I just finished reading Stone Arabia by Dana Spiotta. The book is about a 40-something former rock ‘n roll wunderkind, Nik, a recluse who keeps making brilliant music, and his sister, Denise. It’s about true obsession and tenuous family bonds and time passing. It’s about how everyone and everything is shaped by the confounding feedback loops between memory and identity and art and life and authenticity and invention. The story takes place at the intersection of what might have been and what really is, a place you won’t be able to locate with GPS but where you will almost certainly find yourself on a dark night, at which time you may, like Denise, conclude that you have “in middle age become a person whose deepest emotional moments happened vicariously.”
I’ve never quite framed it in those terms, but I think the prospect of turning into that person is the reason I decided to stop writing about songs and start writing songs. I spent so many years on the outside looking in. Here’s how it’s been with me and music: like falling in love and following the guy around for a couple of decades and writing about him in your journal (or the newspaper) without ever introducing yourself, or going on a date, or kissing.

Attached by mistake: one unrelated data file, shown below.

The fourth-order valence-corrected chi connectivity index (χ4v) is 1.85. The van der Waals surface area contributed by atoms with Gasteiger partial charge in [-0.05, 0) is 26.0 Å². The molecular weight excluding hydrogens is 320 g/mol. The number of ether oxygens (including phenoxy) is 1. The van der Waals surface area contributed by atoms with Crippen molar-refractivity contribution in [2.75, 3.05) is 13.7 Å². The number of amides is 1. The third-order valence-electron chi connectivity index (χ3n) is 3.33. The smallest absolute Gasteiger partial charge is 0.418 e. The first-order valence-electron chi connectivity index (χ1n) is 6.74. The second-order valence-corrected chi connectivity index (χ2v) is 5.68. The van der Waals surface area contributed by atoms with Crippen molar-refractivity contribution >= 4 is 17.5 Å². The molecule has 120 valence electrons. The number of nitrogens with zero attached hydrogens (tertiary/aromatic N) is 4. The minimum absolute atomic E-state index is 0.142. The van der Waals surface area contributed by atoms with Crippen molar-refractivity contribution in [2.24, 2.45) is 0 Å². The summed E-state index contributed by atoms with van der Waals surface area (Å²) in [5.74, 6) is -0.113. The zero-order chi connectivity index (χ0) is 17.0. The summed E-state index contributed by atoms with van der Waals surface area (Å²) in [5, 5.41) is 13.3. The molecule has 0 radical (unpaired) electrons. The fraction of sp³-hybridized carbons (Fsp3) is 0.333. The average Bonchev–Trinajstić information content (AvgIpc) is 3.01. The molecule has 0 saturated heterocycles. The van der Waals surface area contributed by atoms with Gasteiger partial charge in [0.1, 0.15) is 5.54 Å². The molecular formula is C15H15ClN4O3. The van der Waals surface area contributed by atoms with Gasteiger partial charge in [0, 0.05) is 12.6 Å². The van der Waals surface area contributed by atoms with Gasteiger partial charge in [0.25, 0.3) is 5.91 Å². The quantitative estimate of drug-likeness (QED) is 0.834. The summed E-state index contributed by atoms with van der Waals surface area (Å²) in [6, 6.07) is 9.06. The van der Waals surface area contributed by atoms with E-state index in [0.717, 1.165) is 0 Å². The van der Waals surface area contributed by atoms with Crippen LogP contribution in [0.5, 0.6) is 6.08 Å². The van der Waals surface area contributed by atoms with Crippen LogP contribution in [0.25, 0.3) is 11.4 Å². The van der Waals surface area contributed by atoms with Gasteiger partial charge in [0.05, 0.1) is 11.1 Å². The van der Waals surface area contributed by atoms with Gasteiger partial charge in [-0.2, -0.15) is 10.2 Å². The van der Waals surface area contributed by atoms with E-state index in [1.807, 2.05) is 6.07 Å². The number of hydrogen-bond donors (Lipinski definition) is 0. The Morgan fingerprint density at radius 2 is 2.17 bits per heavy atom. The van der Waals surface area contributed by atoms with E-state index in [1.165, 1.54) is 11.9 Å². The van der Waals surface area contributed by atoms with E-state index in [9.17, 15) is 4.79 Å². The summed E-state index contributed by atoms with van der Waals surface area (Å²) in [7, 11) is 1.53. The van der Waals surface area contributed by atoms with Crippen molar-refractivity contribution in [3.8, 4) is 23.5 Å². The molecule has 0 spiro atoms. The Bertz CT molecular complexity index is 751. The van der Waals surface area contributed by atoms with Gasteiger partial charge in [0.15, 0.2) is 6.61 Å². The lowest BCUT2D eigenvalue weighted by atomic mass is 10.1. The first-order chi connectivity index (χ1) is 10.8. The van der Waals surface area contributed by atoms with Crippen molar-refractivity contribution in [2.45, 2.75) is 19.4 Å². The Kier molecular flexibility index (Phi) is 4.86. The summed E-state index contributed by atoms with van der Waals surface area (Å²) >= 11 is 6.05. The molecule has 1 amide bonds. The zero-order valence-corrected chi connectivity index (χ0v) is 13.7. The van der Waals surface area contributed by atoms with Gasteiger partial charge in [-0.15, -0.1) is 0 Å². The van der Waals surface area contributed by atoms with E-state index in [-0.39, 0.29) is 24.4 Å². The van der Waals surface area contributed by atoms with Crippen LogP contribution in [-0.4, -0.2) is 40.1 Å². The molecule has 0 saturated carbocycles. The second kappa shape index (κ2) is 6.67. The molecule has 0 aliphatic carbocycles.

I grew weary of being an observer. I grew frightened of the creeping sense of detachment. I wanted to say less and do more. A lot of people think those deep emotional moments Spiotta writes about are the province of the young. We’re supposed to grow up and out of it. Adults are supposed to value familiarity over novelty, practicality over passion, stabililty over adventure. To which I say, bullshit.